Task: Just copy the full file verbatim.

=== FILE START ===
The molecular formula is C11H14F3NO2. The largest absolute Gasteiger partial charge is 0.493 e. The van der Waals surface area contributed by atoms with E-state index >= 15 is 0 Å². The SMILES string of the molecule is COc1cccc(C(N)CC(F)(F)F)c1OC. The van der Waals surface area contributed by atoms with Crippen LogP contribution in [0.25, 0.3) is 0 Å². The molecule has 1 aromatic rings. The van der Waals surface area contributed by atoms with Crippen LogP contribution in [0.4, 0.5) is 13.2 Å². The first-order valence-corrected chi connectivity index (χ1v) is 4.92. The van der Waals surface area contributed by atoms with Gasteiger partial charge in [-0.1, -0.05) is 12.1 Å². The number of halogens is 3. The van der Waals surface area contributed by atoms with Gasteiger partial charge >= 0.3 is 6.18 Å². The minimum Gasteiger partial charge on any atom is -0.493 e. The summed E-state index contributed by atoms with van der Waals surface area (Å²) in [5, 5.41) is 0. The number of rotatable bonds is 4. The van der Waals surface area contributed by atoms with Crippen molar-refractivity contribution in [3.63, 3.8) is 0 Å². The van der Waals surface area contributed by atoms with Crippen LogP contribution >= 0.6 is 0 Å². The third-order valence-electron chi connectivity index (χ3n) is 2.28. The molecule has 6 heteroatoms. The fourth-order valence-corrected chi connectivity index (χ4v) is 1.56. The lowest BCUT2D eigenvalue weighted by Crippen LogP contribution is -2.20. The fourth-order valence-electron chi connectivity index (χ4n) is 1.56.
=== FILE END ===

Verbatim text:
The molecular formula is C11H14F3NO2. The largest absolute Gasteiger partial charge is 0.493 e. The van der Waals surface area contributed by atoms with E-state index >= 15 is 0 Å². The SMILES string of the molecule is COc1cccc(C(N)CC(F)(F)F)c1OC. The van der Waals surface area contributed by atoms with Crippen LogP contribution in [0.25, 0.3) is 0 Å². The molecule has 1 aromatic rings. The van der Waals surface area contributed by atoms with Crippen LogP contribution in [0.4, 0.5) is 13.2 Å². The first-order valence-corrected chi connectivity index (χ1v) is 4.92. The van der Waals surface area contributed by atoms with Gasteiger partial charge in [-0.1, -0.05) is 12.1 Å². The number of halogens is 3. The van der Waals surface area contributed by atoms with Gasteiger partial charge >= 0.3 is 6.18 Å². The minimum Gasteiger partial charge on any atom is -0.493 e. The summed E-state index contributed by atoms with van der Waals surface area (Å²) in [5, 5.41) is 0. The number of rotatable bonds is 4. The van der Waals surface area contributed by atoms with Crippen molar-refractivity contribution in [3.63, 3.8) is 0 Å². The van der Waals surface area contributed by atoms with Crippen LogP contribution >= 0.6 is 0 Å². The third-order valence-electron chi connectivity index (χ3n) is 2.28. The molecule has 6 heteroatoms. The fourth-order valence-corrected chi connectivity index (χ4v) is 1.56. The lowest BCUT2D eigenvalue weighted by Crippen LogP contribution is -2.20. The fourth-order valence-electron chi connectivity index (χ4n) is 1.56.